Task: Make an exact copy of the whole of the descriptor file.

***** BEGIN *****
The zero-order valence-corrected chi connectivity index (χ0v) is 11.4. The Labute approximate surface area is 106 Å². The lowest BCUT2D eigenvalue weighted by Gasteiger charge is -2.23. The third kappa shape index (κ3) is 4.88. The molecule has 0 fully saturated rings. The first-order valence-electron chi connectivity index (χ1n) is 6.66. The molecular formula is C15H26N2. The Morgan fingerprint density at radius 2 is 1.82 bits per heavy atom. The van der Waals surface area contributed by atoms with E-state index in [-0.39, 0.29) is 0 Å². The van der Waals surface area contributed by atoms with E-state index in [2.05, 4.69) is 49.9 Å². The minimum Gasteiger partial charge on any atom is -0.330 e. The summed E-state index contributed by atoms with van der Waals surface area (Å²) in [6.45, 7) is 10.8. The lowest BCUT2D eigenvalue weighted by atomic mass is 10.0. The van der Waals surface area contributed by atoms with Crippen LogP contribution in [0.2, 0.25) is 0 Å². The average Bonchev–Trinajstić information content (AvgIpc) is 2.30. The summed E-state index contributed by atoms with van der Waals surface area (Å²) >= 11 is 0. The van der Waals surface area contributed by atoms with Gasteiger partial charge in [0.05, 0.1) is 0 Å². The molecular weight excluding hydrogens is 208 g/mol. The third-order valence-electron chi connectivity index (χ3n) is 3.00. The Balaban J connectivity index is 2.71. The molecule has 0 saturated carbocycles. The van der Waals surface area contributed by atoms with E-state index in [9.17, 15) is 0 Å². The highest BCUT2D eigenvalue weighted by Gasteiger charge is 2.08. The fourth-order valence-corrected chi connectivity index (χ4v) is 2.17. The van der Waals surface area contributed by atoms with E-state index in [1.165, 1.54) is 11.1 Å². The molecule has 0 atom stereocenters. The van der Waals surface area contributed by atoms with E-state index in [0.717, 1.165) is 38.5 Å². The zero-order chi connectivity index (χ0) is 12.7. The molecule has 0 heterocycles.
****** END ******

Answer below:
The zero-order valence-corrected chi connectivity index (χ0v) is 11.4. The Labute approximate surface area is 106 Å². The lowest BCUT2D eigenvalue weighted by Gasteiger charge is -2.23. The third kappa shape index (κ3) is 4.88. The molecule has 0 fully saturated rings. The first-order valence-electron chi connectivity index (χ1n) is 6.66. The molecular formula is C15H26N2. The Morgan fingerprint density at radius 2 is 1.82 bits per heavy atom. The van der Waals surface area contributed by atoms with E-state index in [-0.39, 0.29) is 0 Å². The van der Waals surface area contributed by atoms with E-state index in [2.05, 4.69) is 49.9 Å². The minimum Gasteiger partial charge on any atom is -0.330 e. The summed E-state index contributed by atoms with van der Waals surface area (Å²) in [6.45, 7) is 10.8. The lowest BCUT2D eigenvalue weighted by atomic mass is 10.0. The van der Waals surface area contributed by atoms with Crippen LogP contribution in [0.2, 0.25) is 0 Å². The average Bonchev–Trinajstić information content (AvgIpc) is 2.30. The summed E-state index contributed by atoms with van der Waals surface area (Å²) >= 11 is 0. The van der Waals surface area contributed by atoms with Gasteiger partial charge in [0.05, 0.1) is 0 Å². The molecular weight excluding hydrogens is 208 g/mol. The third-order valence-electron chi connectivity index (χ3n) is 3.00. The Balaban J connectivity index is 2.71. The molecule has 0 saturated carbocycles. The van der Waals surface area contributed by atoms with E-state index in [9.17, 15) is 0 Å². The highest BCUT2D eigenvalue weighted by Gasteiger charge is 2.08. The fourth-order valence-corrected chi connectivity index (χ4v) is 2.17. The van der Waals surface area contributed by atoms with E-state index in [1.165, 1.54) is 11.1 Å². The molecule has 0 atom stereocenters. The van der Waals surface area contributed by atoms with E-state index in [0.717, 1.165) is 38.5 Å². The zero-order chi connectivity index (χ0) is 12.7. The molecule has 0 heterocycles.